My Dad is, and has always been, a joker, a real prankster. He was also my hockey coach, so he knew all my friends, and sometimes that led to situations in which I didn’t think he was as cool as he thought he was – or as cool as my friends thought he was.
He was the guy who stuffed candy bars with salt and then gave them to kids on the team, or filled somebody’s pockets with a half dozen eggs when they didn’t pay attention.
My friends still tell me stories like that of my Dad, and while I laugh at the stories now, I also know I didn’t always laugh at them then.
It may be hard to be saint in the city, but I’m sure even The Boss would agree that it’s just as hard to be a cool Dad. It’s a moving target at best.
Last year, I went on a field trip with Son’s class. Son was a little nervous before the trip, though, because I kept telling him about my plans to show his buddies what a cool Dad he had.
“I’ll even pull down my pants and wear my baseball hat sideways, like this!” I told him.
He ran away screaming. I pulled my pants back up, and turned my hat backwards, the way the really cool kids used to wear hats when I was a kid. I promised Son I wouldn’t pull my pants down, and that I’d just make those funny comments I always make on the subway.
“You don’t have to,” he said.
“I can’t help it. You know how it is, I’m a funny guy,” I said.
Son was quiet for a second, and just stared at me.
“You know, you don’t have to try to be cool,” he said.
“But I can’t help it,” I said.
“Sure. Just don’t try so hard,” he said.
We went to the museum, and it was all very exciting. The kids behaved well all the way through it, and I like to think I did, too because since that trip Son’s been a lot more tolerant with me speaking with his buddies. In fact, a few weeks ago, after I’d stormed into their classroom – after class – and shouted, “are you griefing everybody” to Son who was on the couch playing Minecraft with his buddies, I was a real-life viral hit in his class for about three days.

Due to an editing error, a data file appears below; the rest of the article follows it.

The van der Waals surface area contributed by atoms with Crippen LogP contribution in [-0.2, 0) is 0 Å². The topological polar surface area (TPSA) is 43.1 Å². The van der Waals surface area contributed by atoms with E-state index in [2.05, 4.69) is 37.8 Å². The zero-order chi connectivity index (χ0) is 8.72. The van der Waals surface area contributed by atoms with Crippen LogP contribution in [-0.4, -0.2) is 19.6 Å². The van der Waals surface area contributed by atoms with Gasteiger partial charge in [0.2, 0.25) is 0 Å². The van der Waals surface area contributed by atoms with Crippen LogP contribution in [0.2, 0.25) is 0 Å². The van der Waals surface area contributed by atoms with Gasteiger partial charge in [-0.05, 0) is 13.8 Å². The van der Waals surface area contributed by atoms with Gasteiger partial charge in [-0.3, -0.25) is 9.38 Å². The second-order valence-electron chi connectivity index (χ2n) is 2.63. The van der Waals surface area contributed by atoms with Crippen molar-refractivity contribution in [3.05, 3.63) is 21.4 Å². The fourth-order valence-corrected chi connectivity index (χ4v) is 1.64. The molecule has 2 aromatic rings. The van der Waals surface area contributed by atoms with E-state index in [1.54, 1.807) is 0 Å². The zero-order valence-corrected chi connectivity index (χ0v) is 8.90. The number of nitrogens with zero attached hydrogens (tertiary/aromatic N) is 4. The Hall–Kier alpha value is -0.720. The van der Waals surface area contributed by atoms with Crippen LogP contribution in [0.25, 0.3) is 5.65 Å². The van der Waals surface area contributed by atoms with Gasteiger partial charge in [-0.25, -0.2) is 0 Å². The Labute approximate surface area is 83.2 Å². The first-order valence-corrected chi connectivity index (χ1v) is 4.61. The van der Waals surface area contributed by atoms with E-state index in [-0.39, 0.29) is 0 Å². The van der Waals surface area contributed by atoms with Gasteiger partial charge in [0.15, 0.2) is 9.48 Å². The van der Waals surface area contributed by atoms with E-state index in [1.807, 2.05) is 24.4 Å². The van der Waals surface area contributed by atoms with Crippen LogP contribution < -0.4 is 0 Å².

That week, when I came to the school to pick Son and Daughter up, Son’s classmates asked me to yell, “are you griefing everybody here!”
And I did.
I was a little unsure at first, I thought maybe they were secretly laughing at me, but when I saw Son get the cool kid in the class, and asked me to yell that catchphrase to him, too, I got into it. I knew they were laughing with me.
By next Monday, though, my act had worn thin.
“We’re not doing that anymore,” Son told me.
Yesterday, on our way home, Daughter’s classmates stopped her just outside the gates. The two girls were still on the schoolyard side of the fence, two young boys, maybe nine years old, were on the other side of it. When Daughter’s friends saw her, they yelled something about somebody being the cutest something in school. I kept on walking because I didn’t want to interfere.
When Daughter caught up with me and Son, I asked her if I had heard right and that her friends thought I was, indeed, the coolest Dad in school.
“No,” said Daughter, and snickered.
“You sure, because I think I heard them talk about coolest something,” I said.
Son put his arm around me.
“Dad, you know, you don’t have to be the coolest Dad in school. It doesn’t even matter what the other kids think, the most important thing is that I think you’re the coolest Dad in the world,” he said, and gave me a squeeze.
I laughed and tousled his hair.
“Thanks, Son,” I said. “You’re right.”
Then we walked back to the car, talking about this and that, and I don’t think Son even noticed that I flipped my hat backwards.